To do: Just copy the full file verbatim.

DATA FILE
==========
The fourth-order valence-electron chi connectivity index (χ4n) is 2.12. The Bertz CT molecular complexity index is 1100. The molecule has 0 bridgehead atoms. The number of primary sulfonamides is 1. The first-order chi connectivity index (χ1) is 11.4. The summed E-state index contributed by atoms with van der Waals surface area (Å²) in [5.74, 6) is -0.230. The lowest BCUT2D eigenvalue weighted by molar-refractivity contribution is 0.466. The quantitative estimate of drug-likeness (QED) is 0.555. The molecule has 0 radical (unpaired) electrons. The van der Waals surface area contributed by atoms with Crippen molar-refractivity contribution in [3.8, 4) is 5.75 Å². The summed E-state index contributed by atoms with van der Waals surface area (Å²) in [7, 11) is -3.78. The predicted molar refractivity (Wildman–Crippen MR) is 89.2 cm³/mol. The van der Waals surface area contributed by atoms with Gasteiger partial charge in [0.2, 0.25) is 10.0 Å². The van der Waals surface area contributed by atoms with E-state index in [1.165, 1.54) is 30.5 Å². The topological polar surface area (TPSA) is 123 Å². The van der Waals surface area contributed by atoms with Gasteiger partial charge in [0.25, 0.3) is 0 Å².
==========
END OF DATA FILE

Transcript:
The fourth-order valence-electron chi connectivity index (χ4n) is 2.12. The Bertz CT molecular complexity index is 1100. The molecule has 0 bridgehead atoms. The number of primary sulfonamides is 1. The first-order chi connectivity index (χ1) is 11.4. The summed E-state index contributed by atoms with van der Waals surface area (Å²) in [5.74, 6) is -0.230. The lowest BCUT2D eigenvalue weighted by molar-refractivity contribution is 0.466. The quantitative estimate of drug-likeness (QED) is 0.555. The molecule has 0 radical (unpaired) electrons. The van der Waals surface area contributed by atoms with Crippen molar-refractivity contribution in [3.8, 4) is 5.75 Å². The summed E-state index contributed by atoms with van der Waals surface area (Å²) in [7, 11) is -3.78. The predicted molar refractivity (Wildman–Crippen MR) is 89.2 cm³/mol. The van der Waals surface area contributed by atoms with Gasteiger partial charge in [0.2, 0.25) is 10.0 Å². The van der Waals surface area contributed by atoms with E-state index in [1.165, 1.54) is 30.5 Å². The topological polar surface area (TPSA) is 123 Å². The van der Waals surface area contributed by atoms with Gasteiger partial charge in [0.25, 0.3) is 0 Å².